You are here

Chocolate Chip or Oatmeal Raisin?

October 26, 2009

Main Image

Nearly everyone has tried some type of diet to lose weight.  There’s the Grapefruit Diet, The Lemonade Diet, The Cabbage Soup Diet, The Zone Diet, The South Beach Diet and now there’s a Cookie Diet.

The New York Times reports on a recent fad diet that permits six prepackaged cookies a day, plus one “real” meal, for example, skinless chicken and steamed vegetables. The diet restricts the dieter to between 800 and 1,000 calories a day. 

The nutritional content is quite vague. The reported cookies contain protein derived from meat, eggs, milk and other sources. They also contain microcrystalline cellulose — a plant fiber that acts as a bulking agent, emulsifier and thickener — and are sweetened with sugar.

For those who find cookies irresistible perhaps a diet centered around the sugary sweet is perfect. However, if you are concerned with getting the proper amount of nutrition are cookies and an 800 calorie restriction the best choice? Is this weight loss plan sustainable?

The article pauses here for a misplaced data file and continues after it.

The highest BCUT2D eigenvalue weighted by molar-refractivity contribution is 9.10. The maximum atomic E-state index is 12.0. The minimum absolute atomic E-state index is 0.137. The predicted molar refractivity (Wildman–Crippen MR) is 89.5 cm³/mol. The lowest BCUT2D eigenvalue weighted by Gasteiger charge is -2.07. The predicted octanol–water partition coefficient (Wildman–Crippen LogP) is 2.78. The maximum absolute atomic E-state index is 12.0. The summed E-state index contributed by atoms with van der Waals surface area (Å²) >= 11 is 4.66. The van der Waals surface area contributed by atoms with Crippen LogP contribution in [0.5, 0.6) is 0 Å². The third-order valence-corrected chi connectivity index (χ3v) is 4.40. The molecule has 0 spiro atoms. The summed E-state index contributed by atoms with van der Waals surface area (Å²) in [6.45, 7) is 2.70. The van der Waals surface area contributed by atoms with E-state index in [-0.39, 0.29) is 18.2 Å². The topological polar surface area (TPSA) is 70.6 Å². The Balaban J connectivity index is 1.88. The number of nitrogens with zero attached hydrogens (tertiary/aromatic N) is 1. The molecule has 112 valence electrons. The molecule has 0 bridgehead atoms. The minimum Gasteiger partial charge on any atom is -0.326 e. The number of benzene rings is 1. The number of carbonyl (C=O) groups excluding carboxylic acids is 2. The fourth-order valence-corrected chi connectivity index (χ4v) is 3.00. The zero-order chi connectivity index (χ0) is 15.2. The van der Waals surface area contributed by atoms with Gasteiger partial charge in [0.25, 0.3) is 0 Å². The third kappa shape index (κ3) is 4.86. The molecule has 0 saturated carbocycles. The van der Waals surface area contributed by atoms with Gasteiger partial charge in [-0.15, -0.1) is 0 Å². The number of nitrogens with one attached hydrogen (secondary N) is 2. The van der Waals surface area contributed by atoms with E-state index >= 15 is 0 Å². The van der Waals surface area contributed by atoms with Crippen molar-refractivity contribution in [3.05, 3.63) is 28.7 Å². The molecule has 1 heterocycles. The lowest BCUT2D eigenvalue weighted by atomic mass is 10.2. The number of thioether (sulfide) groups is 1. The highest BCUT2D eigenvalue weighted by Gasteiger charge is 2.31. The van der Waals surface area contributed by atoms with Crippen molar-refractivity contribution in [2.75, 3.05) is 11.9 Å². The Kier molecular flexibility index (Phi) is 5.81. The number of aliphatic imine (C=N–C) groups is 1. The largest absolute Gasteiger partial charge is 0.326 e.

Critics of a cookie diet are not convinced. Weight-loss plans that center around a diet of below 1,000 calories do not lead to long-lasting weight loss and can result in potassium deficiency, heart palpitations, and weakened kidney function, among other serious problems. Why not try lifestyle changes, such as increasing leafy greens, regular exercise, and water? 

Have you tried a cookie diet or another similar fad diet? What were your results? For more information read, the article in The New York Times.

About the author

Joshua Rosenthal is the Founder and Director of the Institute for Integrative Nutrition. He has worked in the nutrition field for more than 25 years, teaching at the school alongside health leaders including Andrew Weil, Deepak Chopra and Barry Sears. At Integrative Nutrition students are trained as Health Coaches, receiving the holistic nutrition education necessary for them go out into the world and help others improve their health and happiness.